View Full Version : Two questions
03-08-2004, 09:56 PM
<B>First</B>: If I scan a print at 300dpi, adjust brightness/contrast/color, resize, sharpen and save for Web. Where in this process should I run the image through NeatImage for the best result? And is the same appliable for a digital image?
<B>Second</B>: If I have a photo with a bright upper part and a dark lower part, so when processing it I'll end up having either an overexposed or an underexposed half. Is there - in photoShop 7 - a way of adjusting brightness and/or contrast in <I>one half</I> of the image, without the two halves looking too disparate?
Thanks in advance,
03-08-2004, 10:26 PM
First: I don't know.
Second: The best way is to use a Mask. In the main toolbox just below the area for setting foreground and background color, there is two buttons. When you hover the cursor over the left a little label pops up saying "Edit in Standard Mode", over the left it says "Edit in Quick Mask Mode". Choose "Edit in Quick Mask Mode". Now you can use any tool to paint a mask on the image visible as a red layer, you can also make a gradient. The "thickness" of the mask will later determine how much any kind of editing will affect the image later (as long as the mask is in use).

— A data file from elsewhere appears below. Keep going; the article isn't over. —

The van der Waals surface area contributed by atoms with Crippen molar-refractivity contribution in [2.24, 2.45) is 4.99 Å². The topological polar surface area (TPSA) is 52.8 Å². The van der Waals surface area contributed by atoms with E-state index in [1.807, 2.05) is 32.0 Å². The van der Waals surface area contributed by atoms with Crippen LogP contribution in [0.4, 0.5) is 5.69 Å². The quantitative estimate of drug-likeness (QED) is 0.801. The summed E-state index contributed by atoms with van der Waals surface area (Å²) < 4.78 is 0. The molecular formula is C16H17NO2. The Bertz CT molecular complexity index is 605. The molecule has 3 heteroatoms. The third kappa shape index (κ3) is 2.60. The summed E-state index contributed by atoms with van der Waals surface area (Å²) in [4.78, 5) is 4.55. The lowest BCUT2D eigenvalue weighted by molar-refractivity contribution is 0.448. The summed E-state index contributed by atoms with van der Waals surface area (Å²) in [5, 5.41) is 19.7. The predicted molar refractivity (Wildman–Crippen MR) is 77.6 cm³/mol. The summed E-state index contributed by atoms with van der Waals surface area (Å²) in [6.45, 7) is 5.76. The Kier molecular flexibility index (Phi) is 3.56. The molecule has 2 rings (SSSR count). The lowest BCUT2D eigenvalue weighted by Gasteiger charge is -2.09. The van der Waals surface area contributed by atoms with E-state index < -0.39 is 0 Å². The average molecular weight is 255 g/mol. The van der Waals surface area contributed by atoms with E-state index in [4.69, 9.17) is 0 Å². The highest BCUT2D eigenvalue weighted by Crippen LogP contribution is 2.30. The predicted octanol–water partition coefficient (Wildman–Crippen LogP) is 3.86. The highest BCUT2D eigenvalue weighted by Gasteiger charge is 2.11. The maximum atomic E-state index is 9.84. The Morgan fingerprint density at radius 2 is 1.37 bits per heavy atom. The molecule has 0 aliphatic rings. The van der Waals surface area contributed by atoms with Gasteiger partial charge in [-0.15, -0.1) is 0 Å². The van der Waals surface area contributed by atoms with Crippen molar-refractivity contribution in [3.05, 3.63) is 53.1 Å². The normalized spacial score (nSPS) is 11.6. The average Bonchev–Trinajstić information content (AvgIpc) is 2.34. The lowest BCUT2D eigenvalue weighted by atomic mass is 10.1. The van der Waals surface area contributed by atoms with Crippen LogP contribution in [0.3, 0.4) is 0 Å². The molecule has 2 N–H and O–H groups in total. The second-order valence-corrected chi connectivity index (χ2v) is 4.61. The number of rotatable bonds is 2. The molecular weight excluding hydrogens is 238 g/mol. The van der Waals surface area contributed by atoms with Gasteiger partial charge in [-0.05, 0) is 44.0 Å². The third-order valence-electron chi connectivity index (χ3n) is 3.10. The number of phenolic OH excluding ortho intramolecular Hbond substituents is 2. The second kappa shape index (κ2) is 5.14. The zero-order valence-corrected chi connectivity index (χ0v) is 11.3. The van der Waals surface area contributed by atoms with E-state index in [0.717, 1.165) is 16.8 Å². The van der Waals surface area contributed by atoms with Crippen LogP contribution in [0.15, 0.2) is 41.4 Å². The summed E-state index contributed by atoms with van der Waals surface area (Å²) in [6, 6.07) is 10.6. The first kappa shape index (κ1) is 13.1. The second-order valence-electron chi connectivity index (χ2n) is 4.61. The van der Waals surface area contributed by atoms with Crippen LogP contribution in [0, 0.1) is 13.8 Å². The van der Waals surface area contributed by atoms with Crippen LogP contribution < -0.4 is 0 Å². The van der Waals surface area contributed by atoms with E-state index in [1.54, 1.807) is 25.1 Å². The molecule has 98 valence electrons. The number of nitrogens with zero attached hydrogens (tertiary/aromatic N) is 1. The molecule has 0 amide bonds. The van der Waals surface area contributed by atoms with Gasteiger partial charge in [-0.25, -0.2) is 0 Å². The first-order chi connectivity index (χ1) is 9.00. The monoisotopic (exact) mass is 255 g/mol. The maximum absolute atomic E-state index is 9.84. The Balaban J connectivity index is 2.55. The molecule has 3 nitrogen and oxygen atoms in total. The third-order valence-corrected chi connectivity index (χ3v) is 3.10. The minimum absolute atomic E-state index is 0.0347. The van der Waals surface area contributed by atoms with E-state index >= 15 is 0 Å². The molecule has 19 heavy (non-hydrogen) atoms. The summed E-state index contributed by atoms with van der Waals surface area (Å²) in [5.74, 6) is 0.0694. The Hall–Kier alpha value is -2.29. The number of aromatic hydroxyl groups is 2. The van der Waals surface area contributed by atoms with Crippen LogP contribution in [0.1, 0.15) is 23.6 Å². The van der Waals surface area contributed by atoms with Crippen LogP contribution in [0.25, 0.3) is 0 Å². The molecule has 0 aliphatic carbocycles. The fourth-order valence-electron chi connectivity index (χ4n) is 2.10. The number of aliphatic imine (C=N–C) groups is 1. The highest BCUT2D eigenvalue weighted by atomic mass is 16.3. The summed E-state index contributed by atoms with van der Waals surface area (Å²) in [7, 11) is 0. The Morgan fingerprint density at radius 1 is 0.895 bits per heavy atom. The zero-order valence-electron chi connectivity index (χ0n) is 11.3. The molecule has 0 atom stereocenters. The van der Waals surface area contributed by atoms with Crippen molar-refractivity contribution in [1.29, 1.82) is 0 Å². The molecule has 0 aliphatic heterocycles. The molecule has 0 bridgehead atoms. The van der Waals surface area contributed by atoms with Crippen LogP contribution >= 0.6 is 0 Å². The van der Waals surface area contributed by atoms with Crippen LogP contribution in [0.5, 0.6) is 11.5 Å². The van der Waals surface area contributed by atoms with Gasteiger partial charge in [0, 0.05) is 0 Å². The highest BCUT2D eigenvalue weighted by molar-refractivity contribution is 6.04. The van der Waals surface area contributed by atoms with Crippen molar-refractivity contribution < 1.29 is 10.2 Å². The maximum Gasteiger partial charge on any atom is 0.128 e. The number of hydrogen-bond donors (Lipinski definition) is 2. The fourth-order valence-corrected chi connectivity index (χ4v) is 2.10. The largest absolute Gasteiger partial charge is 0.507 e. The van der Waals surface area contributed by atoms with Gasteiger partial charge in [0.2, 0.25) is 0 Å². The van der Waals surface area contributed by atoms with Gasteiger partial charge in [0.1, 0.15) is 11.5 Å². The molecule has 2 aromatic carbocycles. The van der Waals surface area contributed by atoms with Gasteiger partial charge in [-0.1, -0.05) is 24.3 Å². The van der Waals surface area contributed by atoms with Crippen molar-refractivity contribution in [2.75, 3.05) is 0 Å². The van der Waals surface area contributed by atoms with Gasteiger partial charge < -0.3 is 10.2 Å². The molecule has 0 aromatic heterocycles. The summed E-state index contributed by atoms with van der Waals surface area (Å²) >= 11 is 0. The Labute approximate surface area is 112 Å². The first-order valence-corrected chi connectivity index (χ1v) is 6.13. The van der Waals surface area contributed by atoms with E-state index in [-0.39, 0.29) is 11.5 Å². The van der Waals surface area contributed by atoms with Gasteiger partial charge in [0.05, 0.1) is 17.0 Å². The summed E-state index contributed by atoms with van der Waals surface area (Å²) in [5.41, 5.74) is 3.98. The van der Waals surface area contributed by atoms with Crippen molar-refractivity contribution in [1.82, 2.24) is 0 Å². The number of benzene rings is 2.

In your example I would use the Gradient tool to paint a mask that starts solid at the bottom and fades out towards the top. When the mask is as you would like, press the "Edit in Standard Mode" button and the well known "walking ants" edge of a selection appears.
Now you can apply the editing like eg. darkening and see how it affect the image according to the mask. You can toggle between mask and selection at anytim on the two aforementioned buttons.
03-08-2004, 10:38 PM
Thanks Torben, I'll try that. I have an image which is extreme and might be very good for trial and error. If I succeed to my satisfaction, I'll upload it. My latest posting, which is a re-post due to this problem, had to be cropped as I knew of no other way doing it.
03-09-2004, 02:07 AM
I will take a stab at your first Kaj. For me, when I use Neat Image, I run it first thing. What I do to allow the most flexibility is to run Neat Image over a photo and save the result as a different file name. Neat Image does this as a default. Then, I will open the original photo up in Photoshop, as well as the Neat Imaged version. I then copy the Neat Imaged version and paste it as a layer over the original. From there, I will use the eraser tool to erase away any areas of the NeatImaged layer where too many details are lost. For me, I will usually erase the Neat Imaged layer completely from faces and hands, as these are the areas I want maximum sharpness. When using the eraser tool, I will often use a lowish opacity (maybe 35%), so that I will have to make a number of passes over an area to erase it completely. This way, I can somewhat dial in the effect I want. Also, I can vary the opacity of the entire Neat Imaged layer to control the effect as well. After I am satisfied with what I have created in Neat Image, I flatten the image and go on with the other adjustments (curves, color balance, etc). It is important I think to do this at the beginnning so that you will get consistent color reactions throughout your photo.